Since a few versions of Visual Studio are written in WPF, you may Snoop them as well. That’s actually very useful, when you’re developing an extension editor for the IDE.

by Wojciech Sura

In operator in C#?

Most languages provides a very useful in operator, which tests, whether item is in specific collection, for instance, in Delphi:

if state in [State1, State2, State3] then Writeln("State 1-3!");

C# unfortunately lacks this operator, but we may cheat a little and reverse the condition:

if (new[] { MyStates.State1, MyStates.State2, MyStates.State3 }.Contains(state))
    Console.WriteLine("State 1-3!");

It is decision of developer, whether this notation is clear enough. The alternative is either test different conditions:

if (state == MyStates.State1 || state == MyStates.State2 || state == MyStates.State3)
    Console.WriteLine("State 1-3!");

Or you may store the required states in some temporary variable:

var states = new[] { MyStates.State1, MyStates.State2, MyStates.State3 };
if (states.Contains(state))
    Console.WriteLine("State 1-3!");

The first option seems the most elegant to me though.

by Wojciech Sura

How to create a pure WinAPI window?

Have you ever wondered, how does the mostly low-level Windows application look? I mean, one, which has at least one window. Well, here you go:

#include <Windows.h>

LRESULT CALLBACK WindowProc(HWND hwnd, UINT message, WPARAM wParam, LPARAM lParam)
    switch (message)
    case WM_DESTROY:

            return 0;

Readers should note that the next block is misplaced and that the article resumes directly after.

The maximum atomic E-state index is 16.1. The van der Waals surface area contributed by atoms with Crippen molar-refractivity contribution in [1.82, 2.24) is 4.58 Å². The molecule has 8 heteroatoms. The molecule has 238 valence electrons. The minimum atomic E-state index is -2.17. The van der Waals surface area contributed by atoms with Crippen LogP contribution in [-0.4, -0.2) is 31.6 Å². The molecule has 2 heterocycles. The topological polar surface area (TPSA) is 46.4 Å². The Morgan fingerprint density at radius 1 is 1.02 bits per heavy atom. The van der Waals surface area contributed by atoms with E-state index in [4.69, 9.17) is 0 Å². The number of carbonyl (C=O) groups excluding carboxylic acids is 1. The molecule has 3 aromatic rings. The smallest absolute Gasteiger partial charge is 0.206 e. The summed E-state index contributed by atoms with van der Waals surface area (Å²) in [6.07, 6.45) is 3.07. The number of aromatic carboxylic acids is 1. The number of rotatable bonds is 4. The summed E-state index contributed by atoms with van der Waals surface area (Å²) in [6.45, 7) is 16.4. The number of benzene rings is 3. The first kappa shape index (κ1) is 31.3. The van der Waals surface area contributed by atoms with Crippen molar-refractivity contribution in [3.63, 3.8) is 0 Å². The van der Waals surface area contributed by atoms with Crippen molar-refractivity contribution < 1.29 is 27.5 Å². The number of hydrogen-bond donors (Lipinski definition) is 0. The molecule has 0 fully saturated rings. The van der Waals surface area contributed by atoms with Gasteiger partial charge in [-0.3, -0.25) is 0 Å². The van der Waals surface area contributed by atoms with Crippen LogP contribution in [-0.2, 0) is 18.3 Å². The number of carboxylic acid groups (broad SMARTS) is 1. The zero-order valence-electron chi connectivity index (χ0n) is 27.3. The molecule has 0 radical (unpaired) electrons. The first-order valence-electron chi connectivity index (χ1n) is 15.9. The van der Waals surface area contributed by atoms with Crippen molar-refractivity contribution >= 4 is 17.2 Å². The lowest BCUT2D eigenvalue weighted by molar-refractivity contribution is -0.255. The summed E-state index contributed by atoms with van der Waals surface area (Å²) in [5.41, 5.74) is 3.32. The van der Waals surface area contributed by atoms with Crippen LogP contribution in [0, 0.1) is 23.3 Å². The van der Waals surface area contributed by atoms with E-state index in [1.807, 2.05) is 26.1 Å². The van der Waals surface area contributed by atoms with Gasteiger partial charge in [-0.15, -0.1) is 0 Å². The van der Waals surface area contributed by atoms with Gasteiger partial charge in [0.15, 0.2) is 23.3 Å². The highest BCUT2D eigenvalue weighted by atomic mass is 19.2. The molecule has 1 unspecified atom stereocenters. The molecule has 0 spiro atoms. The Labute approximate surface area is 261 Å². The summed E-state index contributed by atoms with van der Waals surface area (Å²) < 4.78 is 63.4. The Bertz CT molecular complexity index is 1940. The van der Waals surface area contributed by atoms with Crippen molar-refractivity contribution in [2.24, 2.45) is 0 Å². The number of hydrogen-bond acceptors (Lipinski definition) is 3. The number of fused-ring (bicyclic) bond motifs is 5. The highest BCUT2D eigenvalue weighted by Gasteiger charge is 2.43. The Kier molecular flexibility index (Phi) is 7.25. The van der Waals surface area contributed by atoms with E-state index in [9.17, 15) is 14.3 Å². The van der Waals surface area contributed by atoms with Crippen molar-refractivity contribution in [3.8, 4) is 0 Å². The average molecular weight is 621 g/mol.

return DefWindowProc(hwnd, message, wParam, lParam);

int CALLBACK WinMain(HINSTANCE hInstance, HINSTANCE hPrevInstance, LPSTR lpCmdLine, int nCmdShow)
    // Registering window class
    WNDCLASSEX winClass;
    winClass.cbClsExtra = 0;
    winClass.cbSize = sizeof(WNDCLASSEX);
    winClass.cbWndExtra = 0;
    winClass.hbrBackground = (HBRUSH)(COLOR_BTNFACE + 1);
    winClass.hCursor = LoadCursor(NULL, IDC_ARROW);
    winClass.hIcon = LoadIcon(NULL, IDI_WINLOGO);
    winClass.hIconSm = LoadIcon(NULL, IDI_WINLOGO);
    winClass.hInstance = hInstance;
    winClass.lpfnWndProc = WindowProc;
    winClass.lpszClassName = L"MainWindowClass";
    winClass.lpszMenuName = NULL; = CS_HREDRAW | CS_VREDRAW;

    if (!RegisterClassEx(&winClass))
        return -1;

    // Creating a window
        L"WinAPI window",

    if (!mainWinHWND)
        return -1;

    ShowWindow(mainWinHWND, SW_SHOW);

    // Processing messages
    MSG message;
    BOOL getMsgResult;

    while ((getMsgResult = GetMessage(&message, NULL, 0, 0)) != 0 && getMsgResult != -1)

    return message.lParam;

Now a few words of comments:

  1. Windows applications are driven by so-called messages: most of events are reported to an application in the form of a message. System maintains a message queue for each process and allows application to query for incoming messages. Message processing, however, has to be implemented by the programmer manually (the last while loop is usually called “main message loop”).
  2. A message is a simple structure consisting of the following fields:
    • A message code (int), for example mouse left button down is 0x201 = 513 (dec)
    • Two parameters: WParam and LParam (ints). If there’s a need to pass more data, LParam usually represents a pointer to bigger structure.
    • Target window handle (HWND, pointer)
  3. Applications receive a lot of messages, but fortunately Windows API provides a function, which processes them in a default way, if programmer didn’t planned anything special for them.